On September 4, Other and I took our daughter C out to dinner to celebrate her 18th birthday. But it was more than just her 18th birthday we were toasting. Over the past year, she has graduated from one of the toughest high schools in the country (in addition to C, its graduates include seven Nobel Prize-winning physicists, the most of any secondary school, and five Pulitzer Prize-winning authors), passed her road test on her first try (proudly outdoing her brilliant and accomplished brother, who has failed five times and still counting), was admitted to an excellent liberal arts college (actually several)—and now appears to be making the transition to same.
But it wasn't just my daughter's achievements that I was celebrating. It was also that I was there to celebrate them. Three years ago on September 4, I found a lump beneath my right breast that turned out to be a particularly lethal form of breast cancer. Back then, I didn't know whether I would live to see any of my daughter's successes (or her brother's—and he's no slouch either, despite the failed road tests). I resisted making long-term plans, in part because it felt like tempting fate. I'm still a little superstitious that way.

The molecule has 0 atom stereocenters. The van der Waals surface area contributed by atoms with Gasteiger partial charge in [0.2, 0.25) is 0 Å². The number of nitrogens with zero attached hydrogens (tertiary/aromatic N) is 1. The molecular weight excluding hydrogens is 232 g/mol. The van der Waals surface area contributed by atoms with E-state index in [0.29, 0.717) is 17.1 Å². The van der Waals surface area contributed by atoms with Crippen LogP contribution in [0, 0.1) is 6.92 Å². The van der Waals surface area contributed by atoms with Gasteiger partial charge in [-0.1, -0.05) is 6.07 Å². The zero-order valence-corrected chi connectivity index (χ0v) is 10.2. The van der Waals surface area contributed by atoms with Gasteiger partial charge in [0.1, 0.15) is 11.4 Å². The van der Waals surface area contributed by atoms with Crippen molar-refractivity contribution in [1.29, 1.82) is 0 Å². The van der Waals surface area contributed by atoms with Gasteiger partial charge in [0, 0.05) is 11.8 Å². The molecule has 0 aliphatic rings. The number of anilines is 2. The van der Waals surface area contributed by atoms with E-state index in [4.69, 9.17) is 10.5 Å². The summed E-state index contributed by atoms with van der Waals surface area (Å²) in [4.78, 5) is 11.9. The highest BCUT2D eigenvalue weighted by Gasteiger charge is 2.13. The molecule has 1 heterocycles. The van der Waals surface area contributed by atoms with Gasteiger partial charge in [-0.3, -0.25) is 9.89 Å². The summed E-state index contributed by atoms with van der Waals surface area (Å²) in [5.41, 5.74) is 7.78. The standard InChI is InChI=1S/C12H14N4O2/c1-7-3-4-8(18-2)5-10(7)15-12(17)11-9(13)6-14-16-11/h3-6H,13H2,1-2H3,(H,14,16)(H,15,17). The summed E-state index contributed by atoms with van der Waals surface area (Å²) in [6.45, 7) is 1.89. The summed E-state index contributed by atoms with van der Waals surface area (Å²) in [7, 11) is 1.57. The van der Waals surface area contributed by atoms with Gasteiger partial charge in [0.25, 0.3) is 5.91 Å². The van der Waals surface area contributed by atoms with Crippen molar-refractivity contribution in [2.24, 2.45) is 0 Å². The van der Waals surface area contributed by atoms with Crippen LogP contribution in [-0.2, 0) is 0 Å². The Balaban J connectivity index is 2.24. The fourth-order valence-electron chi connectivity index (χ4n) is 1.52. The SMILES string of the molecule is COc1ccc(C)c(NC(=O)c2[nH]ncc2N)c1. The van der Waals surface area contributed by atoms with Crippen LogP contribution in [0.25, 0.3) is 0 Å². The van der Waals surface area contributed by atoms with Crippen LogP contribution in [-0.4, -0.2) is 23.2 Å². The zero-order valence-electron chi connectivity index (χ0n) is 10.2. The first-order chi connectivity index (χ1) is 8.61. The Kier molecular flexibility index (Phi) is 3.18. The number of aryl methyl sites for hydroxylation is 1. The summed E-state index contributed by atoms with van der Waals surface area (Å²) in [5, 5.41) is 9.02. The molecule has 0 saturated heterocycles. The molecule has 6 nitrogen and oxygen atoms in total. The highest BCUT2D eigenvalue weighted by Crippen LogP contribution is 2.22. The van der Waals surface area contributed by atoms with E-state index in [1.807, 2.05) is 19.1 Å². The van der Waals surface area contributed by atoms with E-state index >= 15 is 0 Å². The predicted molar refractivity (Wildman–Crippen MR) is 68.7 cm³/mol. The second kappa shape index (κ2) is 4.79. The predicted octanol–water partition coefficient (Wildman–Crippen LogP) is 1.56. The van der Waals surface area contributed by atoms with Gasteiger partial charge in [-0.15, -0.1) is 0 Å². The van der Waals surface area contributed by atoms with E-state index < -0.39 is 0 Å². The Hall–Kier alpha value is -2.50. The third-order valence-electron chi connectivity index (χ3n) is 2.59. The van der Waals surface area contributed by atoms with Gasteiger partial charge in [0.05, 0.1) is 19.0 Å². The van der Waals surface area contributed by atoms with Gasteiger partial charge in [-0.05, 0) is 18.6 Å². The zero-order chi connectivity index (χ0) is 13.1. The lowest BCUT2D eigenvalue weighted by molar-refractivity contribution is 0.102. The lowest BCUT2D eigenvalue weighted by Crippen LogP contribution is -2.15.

I know that three years is a significant milestone—most recurrences for an aggressive cancer like mine take place early on—but I know I'll never be carefree again. I also know that cancer is no more deadly than the afflictions borne by many of my friends—high blood pressure, high cholesterol, heart disease, which can result in a far faster death. They're all crapshoots.
But as I enter checkup season—oncologist on Thursday, radiation nurse and ovarian-cancer specialist (breast-cancer patients are believed to be at greater risk for ovarian cancer) a few days later, dermatologist (ditto for skin cancer) the following week, breast surgeon a few weeks later, a general physical that I still need to schedule—I taste the fear again, the adrenaline-soaked knowledge that an abnormal blood test, a suspicious ultrasound, a tiny pimple-size growth (and who isn't covered with wens at my age?) can put me back in the wrestling ring with death.
I'm scared, but it's a forced kind of fear, like probing a cavity with my tongue to flirt with the pain. It's also prophylactic: If I'm scared enough now, the crazy side of my brain thinks, I'll get to feel foolish instead of prescient. Or I'll have built up the emotional muscle to deal with any horror that awaits me.
No matter what happens in these or future checkups though, I've had three years, and bad as they sometimes seemed, they were a gift.